Share on other sites

To transform a point in world to screen space you need to run it through the camera projections, much like you do with any graphics that you render. Let's say you start with a position in world space, you do WORLD -> VIEW -> PROJECTION. After that you have the position in clip space. If you then divide xyz by w (remember that clip space has 4 coordinates) you get NDC or normalized device coordinates. You can then map these to whatever you want, eg. pixels. This is how I do it in my engine:


bool Camera::worldToScreen(const Vec3& worldPos, int& x, int& y)
    Vec4 posHomogeneous(worldPos, 1.0f);
    Vec4 posInClipSpace = posHomogeneous * getViewMatrix() * mProjectionMatrix;
    Vec3 posInNDC(posInClipSpace.x / posInClipSpace.w, posInClipSpace.y / posInClipSpace.w, posInClipSpace.z / posInClipSpace.w);

    // Check if the point is in the camera's view.
    if(posInClipSpace.w > 0.0f && 
        posInNDC.x >= -1.0f && posInNDC.x <= 1.0f && 
        posInNDC.y >= -1.0f && posInNDC.y <= 1.0f && 
        posInNDC.z >= 0.0f && posInNDC.z <= 1.0f)
        x = (int)Math::remapFloat(posInNDC.x, -1.0f, 1.0f, 0.0f, (float)mGraphicsEngine->getScreenWidth());
        y = (int)Math::remapFloat(posInNDC.y, -1.0f, 1.0f, (float)mGraphicsEngine->getScreenHeight(), 0.0f);
        return true;

    return false;

That would give you the screen coordinates in pixels.


To go the other way, it is a little more involved. The usual thing to do is do a ray cast from the camera and see what it hits. This is how I construct the ray (again in the camera class):

Vec3 rayOrigin;
Vec3 rayDirection;

float vx = (((2.0f * screenX) / (float)mGraphicsEngine->getScreenWidth()) - 1.0f ) / mProjectionMatrix._11;
float vy = (((-2.0f * screenY) / (float)mGraphicsEngine->getScreenHeight()) + 1.0f ) / mProjectionMatrix._22;

rayOrigin.set(0.0f, 0.0f, 0.0f);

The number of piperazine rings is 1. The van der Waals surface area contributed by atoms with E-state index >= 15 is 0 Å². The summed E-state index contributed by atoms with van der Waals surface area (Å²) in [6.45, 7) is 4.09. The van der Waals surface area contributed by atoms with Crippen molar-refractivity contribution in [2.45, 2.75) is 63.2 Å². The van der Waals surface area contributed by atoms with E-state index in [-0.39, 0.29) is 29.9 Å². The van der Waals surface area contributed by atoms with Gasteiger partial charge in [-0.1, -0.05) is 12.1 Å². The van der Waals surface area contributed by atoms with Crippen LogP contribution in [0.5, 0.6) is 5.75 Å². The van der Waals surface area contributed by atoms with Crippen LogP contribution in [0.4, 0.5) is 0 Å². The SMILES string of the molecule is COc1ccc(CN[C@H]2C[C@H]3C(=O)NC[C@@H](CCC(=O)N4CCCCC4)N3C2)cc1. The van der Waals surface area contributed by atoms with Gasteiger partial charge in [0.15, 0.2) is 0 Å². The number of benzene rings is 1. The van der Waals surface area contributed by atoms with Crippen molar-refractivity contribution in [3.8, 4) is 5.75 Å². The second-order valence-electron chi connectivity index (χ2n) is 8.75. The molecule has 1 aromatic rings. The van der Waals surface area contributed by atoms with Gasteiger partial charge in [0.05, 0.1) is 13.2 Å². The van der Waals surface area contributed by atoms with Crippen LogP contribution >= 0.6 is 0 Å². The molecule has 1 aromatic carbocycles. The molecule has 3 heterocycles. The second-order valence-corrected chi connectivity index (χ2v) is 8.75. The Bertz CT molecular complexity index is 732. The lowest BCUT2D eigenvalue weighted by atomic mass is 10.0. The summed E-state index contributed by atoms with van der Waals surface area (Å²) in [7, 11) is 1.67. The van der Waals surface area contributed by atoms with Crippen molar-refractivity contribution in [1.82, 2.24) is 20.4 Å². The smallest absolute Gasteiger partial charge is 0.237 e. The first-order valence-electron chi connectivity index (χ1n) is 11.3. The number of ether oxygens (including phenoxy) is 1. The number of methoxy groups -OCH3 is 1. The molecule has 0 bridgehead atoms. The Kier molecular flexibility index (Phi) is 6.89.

rayDirection.set(vx, vy, 1.0f);

That gives you a ray in camera space (view space). You can then transform this into world space and do ray casting against objects using that ray. How you do the ray casting is up to you (and how the scene is organized), but I first do a ray-AABB test against all objects and then a ray-triangle test once I hit an AABB, to optimize a bit. This might not be the most efficient way.


Hope it helps!



Share this post

Link to post
Share on other sites

The same way you generate them when you draw stuff. For example, in XNA there's Matrix.CreateLookAt() which you can use for view matrices, and something like Matrix.CreatePerspectiveFieldOfView() to create a projection matrix. The view matrix describes your cameras positioning and the projection matrix describes your camera 'lens'. Somewhat simplified.


Edit: If you don't know these already, chances are you are trying to learn picking etc before trying to learn rendering. You should probably go the other way around, check some tutorials on 3d rendering instead and make sure you understand the concepts of vertices, matrices, transformations, pipelines etc. Working with 3D is very different from working with 2D, so you shouldn't try to solve your problems the same ways.

Edited by DvDmanDT

Share this post

Link to post
Share on other sites

Best article I have found on the topic of OpenGL matrices. I think you should get familiar with the algebra behind the geometric pipeline if you are serious about developing a 3d game! -> http://solarianprogrammer.com/2013/05/22/opengl-101-matrices-projection-view-model/


PS: The coordinate system of Direct3D is different, but if you understand the maths its not too difficult to convert from one to the other.


Share this post

Link to post
Share on other sites

Create an account or sign in to comment

You need to be a member in order to leave a comment

Create an account

Sign up for a new account in our community. It's easy!

Register a new account

Sign in

Already have an account? Sign in here.

Sign In Now
Sign in to follow this  
Followers 0